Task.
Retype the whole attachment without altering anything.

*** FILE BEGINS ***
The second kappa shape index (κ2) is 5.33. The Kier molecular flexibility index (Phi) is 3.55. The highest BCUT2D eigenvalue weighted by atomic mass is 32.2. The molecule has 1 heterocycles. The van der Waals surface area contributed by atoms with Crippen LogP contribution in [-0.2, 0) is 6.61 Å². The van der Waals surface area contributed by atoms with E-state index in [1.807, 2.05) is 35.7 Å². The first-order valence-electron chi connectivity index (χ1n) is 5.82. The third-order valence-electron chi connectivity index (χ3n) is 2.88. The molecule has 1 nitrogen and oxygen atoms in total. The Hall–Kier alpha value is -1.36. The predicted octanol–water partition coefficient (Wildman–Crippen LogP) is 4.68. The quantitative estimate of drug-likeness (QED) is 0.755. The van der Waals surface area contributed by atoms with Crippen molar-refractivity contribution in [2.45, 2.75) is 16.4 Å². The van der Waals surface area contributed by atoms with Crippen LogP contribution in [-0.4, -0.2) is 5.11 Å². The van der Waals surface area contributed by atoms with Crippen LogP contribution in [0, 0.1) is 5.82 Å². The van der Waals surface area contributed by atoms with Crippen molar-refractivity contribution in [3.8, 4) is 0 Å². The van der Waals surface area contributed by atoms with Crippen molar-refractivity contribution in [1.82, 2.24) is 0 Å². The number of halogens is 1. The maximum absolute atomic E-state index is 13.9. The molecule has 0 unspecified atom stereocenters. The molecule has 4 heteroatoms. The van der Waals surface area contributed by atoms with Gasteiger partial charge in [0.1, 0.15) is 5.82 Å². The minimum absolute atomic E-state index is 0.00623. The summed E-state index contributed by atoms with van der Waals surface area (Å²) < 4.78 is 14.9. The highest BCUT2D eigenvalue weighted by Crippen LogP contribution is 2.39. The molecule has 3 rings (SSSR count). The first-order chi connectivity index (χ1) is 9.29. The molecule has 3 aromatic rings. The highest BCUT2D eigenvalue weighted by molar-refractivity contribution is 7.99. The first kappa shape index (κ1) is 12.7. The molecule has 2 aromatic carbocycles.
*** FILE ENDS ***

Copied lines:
The second kappa shape index (κ2) is 5.33. The Kier molecular flexibility index (Phi) is 3.55. The highest BCUT2D eigenvalue weighted by atomic mass is 32.2. The molecule has 1 heterocycles. The van der Waals surface area contributed by atoms with Crippen LogP contribution in [-0.2, 0) is 6.61 Å². The van der Waals surface area contributed by atoms with E-state index in [1.807, 2.05) is 35.7 Å². The first-order valence-electron chi connectivity index (χ1n) is 5.82. The third-order valence-electron chi connectivity index (χ3n) is 2.88. The molecule has 1 nitrogen and oxygen atoms in total. The Hall–Kier alpha value is -1.36. The predicted octanol–water partition coefficient (Wildman–Crippen LogP) is 4.68. The quantitative estimate of drug-likeness (QED) is 0.755. The van der Waals surface area contributed by atoms with Crippen molar-refractivity contribution in [2.45, 2.75) is 16.4 Å². The van der Waals surface area contributed by atoms with Crippen LogP contribution in [-0.4, -0.2) is 5.11 Å². The van der Waals surface area contributed by atoms with Crippen LogP contribution in [0, 0.1) is 5.82 Å². The van der Waals surface area contributed by atoms with Crippen molar-refractivity contribution in [3.8, 4) is 0 Å². The van der Waals surface area contributed by atoms with Crippen molar-refractivity contribution in [1.82, 2.24) is 0 Å². The number of halogens is 1. The maximum absolute atomic E-state index is 13.9. The molecule has 0 unspecified atom stereocenters. The molecule has 4 heteroatoms. The van der Waals surface area contributed by atoms with Gasteiger partial charge in [0.1, 0.15) is 5.82 Å². The minimum absolute atomic E-state index is 0.00623. The summed E-state index contributed by atoms with van der Waals surface area (Å²) < 4.78 is 14.9. The highest BCUT2D eigenvalue weighted by Crippen LogP contribution is 2.39. The molecule has 3 rings (SSSR count). The first-order chi connectivity index (χ1) is 9.29. The molecule has 3 aromatic rings. The highest BCUT2D eigenvalue weighted by molar-refractivity contribution is 7.99. The first kappa shape index (κ1) is 12.7. The molecule has 2 aromatic carbocycles.